What now seems an age ago, there was a TV series called West Wing telling the story of President Bartlett and his White House staff who were capable of wisdom, bravery, some pretty good one-liners and glam frocks, who were on a quest for human aspiration, despite frequently revealing themselves as flawed human beings.

In the episode ‘A Proportional Response’ President Bartlett is battling the desire to order retribution on a vast and violent scale following a Syrian attack on a US helicopter which killed several Americans, including a young, new, father Bartlett had befriended. But, instead, the President is talked down by his Chief of Staff, Leo McGarry, to taking a response that is proportional to the situation, rather than smiting the earth in fury.

A response in Leo’s words, ‘It’s proportional, it’s reasonable, it’s responsible, it’s merciful.’

And so what is the relevance of a ‘proportional response’ to GDPR compliance? To align with GDPR an organisation needs to strike the right balance between over-reacting and, yet, still addressing what needs to change.

After all the pre-25 May GDPR hype and headlines, and the deluge of consent emails flooding our inboxes, followed by…well…not a lot, really. It almost feels like we are still waiting for ‘it’ to happen. Or that ‘it’ will never happen. That it was all just hype; yet another Y2K fizzer.

The very tempting ‘proportional response’ to this is to do exactly nothing. To pat ourselves on the back that we weren’t taken in by all the dark threats and headlines, and to go on our merry way, scattering personal data about like confetti at a wedding.

But don’t be fooled.

The ICO has been busy. The penalties to date are mostly still under the previous legislation. The investigative process takes time – and it’s only been five months.

Whatever ICO decisions are downstream, what matters for organisations about data protection is what has always mattered. It’s an opportunity to do business better by aligning with the new regulations. That’s what a ‘proportional response’ is; one that makes sound business sense in the long term. It’s not just about fearing the goblins that live in dark data, or of the avenging angels.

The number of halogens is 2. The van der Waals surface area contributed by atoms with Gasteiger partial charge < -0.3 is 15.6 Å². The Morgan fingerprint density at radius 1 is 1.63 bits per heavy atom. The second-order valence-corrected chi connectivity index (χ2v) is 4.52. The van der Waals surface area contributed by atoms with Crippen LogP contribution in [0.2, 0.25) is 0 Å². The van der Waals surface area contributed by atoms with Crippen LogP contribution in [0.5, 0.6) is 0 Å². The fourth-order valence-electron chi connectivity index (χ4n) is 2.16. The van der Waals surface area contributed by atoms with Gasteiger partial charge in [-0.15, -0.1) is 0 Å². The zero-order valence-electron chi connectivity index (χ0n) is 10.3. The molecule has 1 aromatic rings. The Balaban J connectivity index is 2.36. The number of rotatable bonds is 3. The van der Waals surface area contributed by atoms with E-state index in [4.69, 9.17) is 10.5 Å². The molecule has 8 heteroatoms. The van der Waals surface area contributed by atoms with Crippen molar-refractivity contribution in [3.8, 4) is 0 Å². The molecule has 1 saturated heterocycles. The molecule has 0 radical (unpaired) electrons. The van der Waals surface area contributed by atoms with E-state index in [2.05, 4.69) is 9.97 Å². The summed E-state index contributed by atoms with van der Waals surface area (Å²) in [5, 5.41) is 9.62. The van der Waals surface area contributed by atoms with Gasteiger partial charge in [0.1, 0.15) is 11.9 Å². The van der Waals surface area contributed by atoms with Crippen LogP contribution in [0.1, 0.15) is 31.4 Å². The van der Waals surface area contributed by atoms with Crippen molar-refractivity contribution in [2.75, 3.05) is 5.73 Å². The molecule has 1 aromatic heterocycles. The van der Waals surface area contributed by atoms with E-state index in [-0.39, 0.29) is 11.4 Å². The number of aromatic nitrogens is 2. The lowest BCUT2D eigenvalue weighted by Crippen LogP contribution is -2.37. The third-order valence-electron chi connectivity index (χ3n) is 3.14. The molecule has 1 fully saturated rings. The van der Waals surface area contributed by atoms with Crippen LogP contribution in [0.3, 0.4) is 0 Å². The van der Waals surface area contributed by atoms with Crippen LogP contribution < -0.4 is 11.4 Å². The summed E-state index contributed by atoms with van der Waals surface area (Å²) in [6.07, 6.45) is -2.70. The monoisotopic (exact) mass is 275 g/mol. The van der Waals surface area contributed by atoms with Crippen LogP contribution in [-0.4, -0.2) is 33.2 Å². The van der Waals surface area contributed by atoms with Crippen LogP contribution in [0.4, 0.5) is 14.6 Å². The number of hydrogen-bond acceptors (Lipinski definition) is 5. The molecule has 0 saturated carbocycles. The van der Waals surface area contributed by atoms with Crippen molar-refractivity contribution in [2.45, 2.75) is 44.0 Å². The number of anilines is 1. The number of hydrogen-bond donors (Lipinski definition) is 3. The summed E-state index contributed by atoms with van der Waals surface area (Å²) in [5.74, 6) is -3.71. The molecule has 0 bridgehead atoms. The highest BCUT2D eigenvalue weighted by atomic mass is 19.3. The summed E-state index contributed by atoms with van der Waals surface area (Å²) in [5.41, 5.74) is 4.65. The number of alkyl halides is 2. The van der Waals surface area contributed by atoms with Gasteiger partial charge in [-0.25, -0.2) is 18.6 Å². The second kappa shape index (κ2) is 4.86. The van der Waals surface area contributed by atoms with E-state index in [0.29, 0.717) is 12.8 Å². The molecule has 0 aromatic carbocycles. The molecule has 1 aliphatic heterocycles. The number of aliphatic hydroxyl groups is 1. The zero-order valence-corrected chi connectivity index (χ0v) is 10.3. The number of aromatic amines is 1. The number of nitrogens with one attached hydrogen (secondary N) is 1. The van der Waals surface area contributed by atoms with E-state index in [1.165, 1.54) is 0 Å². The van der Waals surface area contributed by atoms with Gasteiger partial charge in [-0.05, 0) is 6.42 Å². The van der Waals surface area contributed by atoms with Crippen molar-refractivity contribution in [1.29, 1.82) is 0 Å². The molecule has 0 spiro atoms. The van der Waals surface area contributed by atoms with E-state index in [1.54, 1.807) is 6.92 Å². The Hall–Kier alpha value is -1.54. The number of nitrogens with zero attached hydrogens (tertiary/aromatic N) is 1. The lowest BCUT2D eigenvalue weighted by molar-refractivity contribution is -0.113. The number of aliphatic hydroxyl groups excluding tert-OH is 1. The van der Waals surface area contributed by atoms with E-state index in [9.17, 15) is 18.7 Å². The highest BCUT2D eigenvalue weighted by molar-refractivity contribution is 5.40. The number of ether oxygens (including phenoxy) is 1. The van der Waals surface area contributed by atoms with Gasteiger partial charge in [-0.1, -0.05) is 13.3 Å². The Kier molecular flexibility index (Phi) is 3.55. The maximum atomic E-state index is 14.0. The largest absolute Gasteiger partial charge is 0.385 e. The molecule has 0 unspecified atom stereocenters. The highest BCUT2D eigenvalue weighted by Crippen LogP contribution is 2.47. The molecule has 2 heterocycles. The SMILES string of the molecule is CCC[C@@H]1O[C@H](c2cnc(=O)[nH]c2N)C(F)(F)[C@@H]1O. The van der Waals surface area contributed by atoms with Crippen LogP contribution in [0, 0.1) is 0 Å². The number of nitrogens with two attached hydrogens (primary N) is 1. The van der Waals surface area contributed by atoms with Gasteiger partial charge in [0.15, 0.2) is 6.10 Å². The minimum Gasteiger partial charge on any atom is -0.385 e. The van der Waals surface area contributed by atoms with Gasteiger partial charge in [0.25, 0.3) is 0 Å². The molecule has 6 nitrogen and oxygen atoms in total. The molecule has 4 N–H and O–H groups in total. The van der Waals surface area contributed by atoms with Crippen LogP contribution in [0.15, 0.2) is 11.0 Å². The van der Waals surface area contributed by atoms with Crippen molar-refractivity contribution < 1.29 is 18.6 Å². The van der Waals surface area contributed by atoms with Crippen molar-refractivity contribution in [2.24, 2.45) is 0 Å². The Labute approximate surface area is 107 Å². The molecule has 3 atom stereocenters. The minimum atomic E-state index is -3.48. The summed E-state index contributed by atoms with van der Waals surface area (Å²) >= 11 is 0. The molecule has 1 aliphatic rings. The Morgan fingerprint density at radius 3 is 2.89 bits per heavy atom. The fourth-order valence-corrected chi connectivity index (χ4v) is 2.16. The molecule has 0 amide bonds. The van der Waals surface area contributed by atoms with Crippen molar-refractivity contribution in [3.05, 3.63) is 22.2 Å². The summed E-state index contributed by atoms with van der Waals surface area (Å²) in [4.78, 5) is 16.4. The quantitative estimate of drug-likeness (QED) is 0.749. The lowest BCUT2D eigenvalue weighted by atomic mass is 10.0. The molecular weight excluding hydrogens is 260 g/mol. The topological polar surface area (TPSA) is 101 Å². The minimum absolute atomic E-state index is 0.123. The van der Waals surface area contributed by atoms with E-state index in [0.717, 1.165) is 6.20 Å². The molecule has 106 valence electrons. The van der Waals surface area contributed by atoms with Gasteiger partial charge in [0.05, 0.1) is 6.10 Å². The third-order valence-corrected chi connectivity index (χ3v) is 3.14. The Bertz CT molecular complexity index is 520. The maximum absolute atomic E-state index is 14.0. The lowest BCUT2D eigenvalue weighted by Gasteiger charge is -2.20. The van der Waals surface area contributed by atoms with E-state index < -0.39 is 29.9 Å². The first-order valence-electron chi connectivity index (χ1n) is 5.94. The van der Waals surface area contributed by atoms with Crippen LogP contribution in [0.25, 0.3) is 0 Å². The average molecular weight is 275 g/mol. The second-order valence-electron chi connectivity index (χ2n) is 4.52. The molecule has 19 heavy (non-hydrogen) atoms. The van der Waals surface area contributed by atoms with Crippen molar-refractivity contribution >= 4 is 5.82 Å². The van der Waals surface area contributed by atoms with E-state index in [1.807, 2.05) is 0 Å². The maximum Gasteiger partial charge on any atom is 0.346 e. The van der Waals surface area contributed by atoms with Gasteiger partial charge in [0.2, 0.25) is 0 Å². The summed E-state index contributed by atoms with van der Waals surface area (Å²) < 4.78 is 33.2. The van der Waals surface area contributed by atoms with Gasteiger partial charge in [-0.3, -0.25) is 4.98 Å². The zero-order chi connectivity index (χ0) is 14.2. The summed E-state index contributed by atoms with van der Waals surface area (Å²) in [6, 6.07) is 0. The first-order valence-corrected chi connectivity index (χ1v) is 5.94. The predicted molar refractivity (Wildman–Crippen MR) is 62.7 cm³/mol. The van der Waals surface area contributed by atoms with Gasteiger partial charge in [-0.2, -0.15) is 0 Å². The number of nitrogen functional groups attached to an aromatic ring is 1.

Taking a ‘proportional response’ to your data protection is about gaining positive outcomes along the way to compliance. Organisations will eventually save money they didn’t even realise they were wasting. They will gain insight from joining up data that they never knew they had. And should the worst case happen, they will be in the most resilient position possible to be able to handle such an event.

A proportional response requires you to understand what your risk profile is in terms of the personal data you control and process. You need to know what personal data you have, where it is and what could possibly go wrong? What data and systems should you be focusing your effort on?

Once you have that knowledge, you can make it difficult for your employees to do the wrong thing and easy for them to do the right thing, because the systems in place support that outcome. You can take every reasonable measure to protect what needs to be protected, from deliberate attack and from somebody just doing something dumb.

‘It’s proportional, it’s reasonable, it’s responsible, it’s merciful.’ To your organisation, to your bottom line, and to the data subjects who are your customers and your employees.